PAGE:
Prices on Mailer's moon book are out of this world

I can't decide whether this is evidence of the book's staying power, or a sign that its end is near: to commemorate the 40th anniversary of the first lunar landing, the art publisher Taschen will release "Moonfire: the Epic Journey of Apollo 11," a book of photographs from the mission with excerpts from Norman Mailer's 1970 book "Of a Fire on the Moon."

Taschen plans to release an edition of 1969 copies, most of which will have a retail price of one thousand dollars. Twelve copies, however, will be bound with a fragment of a lunar meteorite. Priced individually according to the size of the sample, the rock-bound editions will likely trump Taschen's previous most-expensive book, the Muhammad Ali tribute volume GOAT, which went for five grand apiece.

Someone I know suggested that "Goodnight Moon" might make a more charming setting for a lunar-rock binding.

But Mailer's work has a suitably luxe pedigree: when he sold Little, Brown the rights to the Life magazine article on Apollo which was the basis of the book, the pugilistic novelist fetched a million-dollar advance. And Mailer ends his book with a lyrical passage about a sample of lunar rock brought back to Earth by the Apollo astronauts:

"Was she very old, three billion years or more? Yet she was young, she had just been transported here, and there was something young about her... (I) wondered if her craters were the scars of a war which had once allowed the earth to come together in the gathered shatterings of a mighty moon...."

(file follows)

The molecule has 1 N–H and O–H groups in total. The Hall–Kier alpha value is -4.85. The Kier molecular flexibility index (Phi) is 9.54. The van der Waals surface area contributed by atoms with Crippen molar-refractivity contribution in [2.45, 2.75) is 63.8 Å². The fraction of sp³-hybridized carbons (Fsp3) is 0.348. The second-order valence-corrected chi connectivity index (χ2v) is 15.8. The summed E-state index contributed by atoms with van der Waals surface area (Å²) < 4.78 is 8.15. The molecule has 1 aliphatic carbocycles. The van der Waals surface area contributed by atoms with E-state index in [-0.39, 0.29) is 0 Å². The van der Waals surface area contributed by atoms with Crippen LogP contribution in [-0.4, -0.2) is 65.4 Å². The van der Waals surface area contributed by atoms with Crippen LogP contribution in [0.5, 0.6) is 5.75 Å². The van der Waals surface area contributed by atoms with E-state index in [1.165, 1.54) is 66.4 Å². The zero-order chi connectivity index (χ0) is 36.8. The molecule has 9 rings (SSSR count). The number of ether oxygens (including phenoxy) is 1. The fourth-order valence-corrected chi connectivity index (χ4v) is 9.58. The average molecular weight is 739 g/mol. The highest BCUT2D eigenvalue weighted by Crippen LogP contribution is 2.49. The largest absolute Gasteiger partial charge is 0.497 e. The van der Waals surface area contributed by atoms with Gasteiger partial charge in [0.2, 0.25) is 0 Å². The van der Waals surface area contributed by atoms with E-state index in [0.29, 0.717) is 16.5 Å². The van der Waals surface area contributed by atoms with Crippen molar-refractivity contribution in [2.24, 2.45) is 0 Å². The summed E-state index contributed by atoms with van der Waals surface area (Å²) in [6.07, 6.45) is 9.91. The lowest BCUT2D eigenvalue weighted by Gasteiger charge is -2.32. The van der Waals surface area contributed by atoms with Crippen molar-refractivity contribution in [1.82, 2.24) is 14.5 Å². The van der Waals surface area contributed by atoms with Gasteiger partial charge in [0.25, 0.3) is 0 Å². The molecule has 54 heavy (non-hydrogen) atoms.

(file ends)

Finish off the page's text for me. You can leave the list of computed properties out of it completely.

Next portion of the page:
It's important to note that "Moonfire" won't be bound with rocks brought back by astronauts – which are essentially priceless. (Photographs taken during the Apollo missions, by contrast, are NASA images, and as such are in the public domain). The Taschen rocks are lunar meteorites, tiny chunks of rock that were broken away from the moon by meteor impacts and showered upon the Earth as falling stars over millions of years.

The supreme irony, of course, is that the moon was born of the Earth. A cataclysmic meteor strike more than three billion years ago cleaved away a great portion of the young planet's crust, which formed into the moon through the long ages of its orbit. The lunar rocks are only Earth rocks by another name; however astronomical their price on the market, they have only come home.

Matthew Battles is a freelance writer in Jamaica Plain, Mass. 

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